“Electronic money” is defined in summary as value issued in exchange of funds paid to the EMI. In other words, a customer pays e.g. sterling to the EMI to “purchase” the corresponding value at par. Once paid, the sterling funds should logically become funds of the EMI itself; the customer already gets their purchased value and has a claim (only) against the EMI for at-par redemption. On that basis, it seems odd to require the EMI to segregate funds that should rightly belong to itself.

From a practical and operational perspective, since customers will be using the value (e-money) as a means of payment, the relevant funds (which will almost invariably be held overnight or longer) in the safeguarding account would need to be adjusted/reconciled every time a payment is made using the corresponding value. That seems a challenging task particularly for large EMIs which may see thousands or even hundreds of thousands of transactions on a daily basis.

The segregation method for such e-money float seems to function effectively like a capital requirement for EMIs.

The safeguarding requirement for the e-money float was not included in the original proposal by the European Commission for the Second Electronic Money Directive. It was added by the European Parliament during the legislative process. The European Parliament’s reasoning appeared to be ensuring e-money holders could redeem at par at any given time. If that is the underlying policy, then the insurance method (see below) seems to be the only appropriate method (of the two methods) with respect to such e-money float. However, there are issues with the insurance method as well (see below).

Further, for both PIs and EMIs, it is not entirely clear at what point in time relevant funds should be regarded as having exited from safeguarding. For example, where a non-bank PSP receives a transfer order/instruction at hour T and will be executing the transfer in T+10 minutes, does it mean the PSP can pull the funds out of safeguarding at T or does it mean the PSP can only pull the funds out of safeguarding at T+10 minutes? What about T+1 hour, T+3 hours? These are not mere theoretical scenarios as they can have considerable impact on the PSP’s operational processes and the boundaries of its compliance obligations.

The insurance method

With respect to the insurance method, this requires that:

  • Relevant funds are covered by an insurance policy or a comparable guarantee by an “authorised insurer” or a comparable guarantee by an “authorised credit institution”; and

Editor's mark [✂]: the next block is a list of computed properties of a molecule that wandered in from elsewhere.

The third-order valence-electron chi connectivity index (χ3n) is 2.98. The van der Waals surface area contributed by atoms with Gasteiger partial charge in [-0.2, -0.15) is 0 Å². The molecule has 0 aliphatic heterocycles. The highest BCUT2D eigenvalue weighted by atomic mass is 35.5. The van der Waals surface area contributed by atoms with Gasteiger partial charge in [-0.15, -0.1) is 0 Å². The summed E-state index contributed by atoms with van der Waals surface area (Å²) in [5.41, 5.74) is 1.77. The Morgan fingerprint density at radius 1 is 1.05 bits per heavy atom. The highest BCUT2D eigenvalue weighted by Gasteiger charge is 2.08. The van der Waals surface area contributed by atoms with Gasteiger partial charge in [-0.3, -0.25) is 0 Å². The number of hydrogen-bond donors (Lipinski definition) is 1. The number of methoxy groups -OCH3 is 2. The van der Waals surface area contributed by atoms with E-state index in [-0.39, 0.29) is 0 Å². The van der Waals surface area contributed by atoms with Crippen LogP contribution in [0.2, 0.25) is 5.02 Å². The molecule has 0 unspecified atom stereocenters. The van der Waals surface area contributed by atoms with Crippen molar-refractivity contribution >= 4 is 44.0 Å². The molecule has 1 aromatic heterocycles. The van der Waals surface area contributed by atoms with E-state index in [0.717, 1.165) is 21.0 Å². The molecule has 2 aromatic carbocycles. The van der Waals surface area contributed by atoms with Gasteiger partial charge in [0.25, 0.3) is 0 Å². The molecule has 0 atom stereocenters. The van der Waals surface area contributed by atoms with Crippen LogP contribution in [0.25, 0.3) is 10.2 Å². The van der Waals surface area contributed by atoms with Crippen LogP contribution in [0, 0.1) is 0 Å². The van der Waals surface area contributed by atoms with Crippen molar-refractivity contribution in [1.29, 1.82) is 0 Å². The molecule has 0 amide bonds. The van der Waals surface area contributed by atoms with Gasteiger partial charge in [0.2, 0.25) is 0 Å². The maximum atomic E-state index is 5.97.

An “authorised insurer” means essentially a UK or EU authorised insurer. Following Brexit and subject to the Brexit negotiation, an EU authorised insurer will no longer be an authorised insurer for this purpose.

  • The proceeds of the insurance/guarantee must be payable upon insolvency of the PSP and into a safeguarding account (which must meet the requirements as discussed above).

The insurance/guarantee must either cover all relevant funds (i.e. not just relevant funds held overnight) or part of it (if the non-bank PSP chooses to use the insurance method and the segregation method in combination, with the remaining safeguarded under the segregation method). As such, there is no segregation requirement with respect to relevant funds here.

The FCA has explained that a “guarantee” here is not the commonly understood concept under English law (i.e. the guarantor having only secondary liability). A “guarantee” for these purposes is one under which the guarantor must assume primary liability (i.e. payment upon insolvency) and there cannot be other conditions or restrictions attached to such primary liability.

Note that for EMIs that engage in unrelated payment services, the insurance/guarantee proceeds must be paid into two separate safeguarding accounts (one with respect to e-money float and the other for relevant funds with respect to unrelated payment services).

It appears that the dominant method for safeguarding among non-bank PSPs is the segregation method. The apparent difficulty in practice with the insurance method is that the insurance/guarantee as mandated does not appear to be easily obtainable. This seems understandable given the primary liability requirement. One solution may be for the EU to require banks/insurers to provide such insurance/guarantee (which could be compared to the Second Payment Services Directive which requires banks to provide account services to PIs). However, from the European Commission’s report on the Second Electronic Money Directive (dated 25 January 2018), any revision (or possible merger with the Second Payment Services Directive) is for the time being put on hold with the focus now on the Second Payment Services Directive.

Concluding remark

The safeguarding requirements may appear to be relatively straightforward on first sight. They are, however, much nuanced when actually being implemented in practice, particularly for EMIs. This is further compounded by the lack of detailed guidance on how non-bank PSPs should comply with these requirements (in contrast, the client money rules that banks need to comply with are much more detailed). While the FCA cannot be expected to provide guidance with respect to each business model on the market, it would be helpful nonetheless for there to be clarifications on the more fundamental issues that are business model-neutral.

The FCA now requires non-bank PSPs effectively to self-certify that they are in compliance with the applicable safeguarding requirements. Given some of the uncertainties, it remains to be seen how effective such self-certification would be and what next steps the FCA may take in terms of strengthening compliance.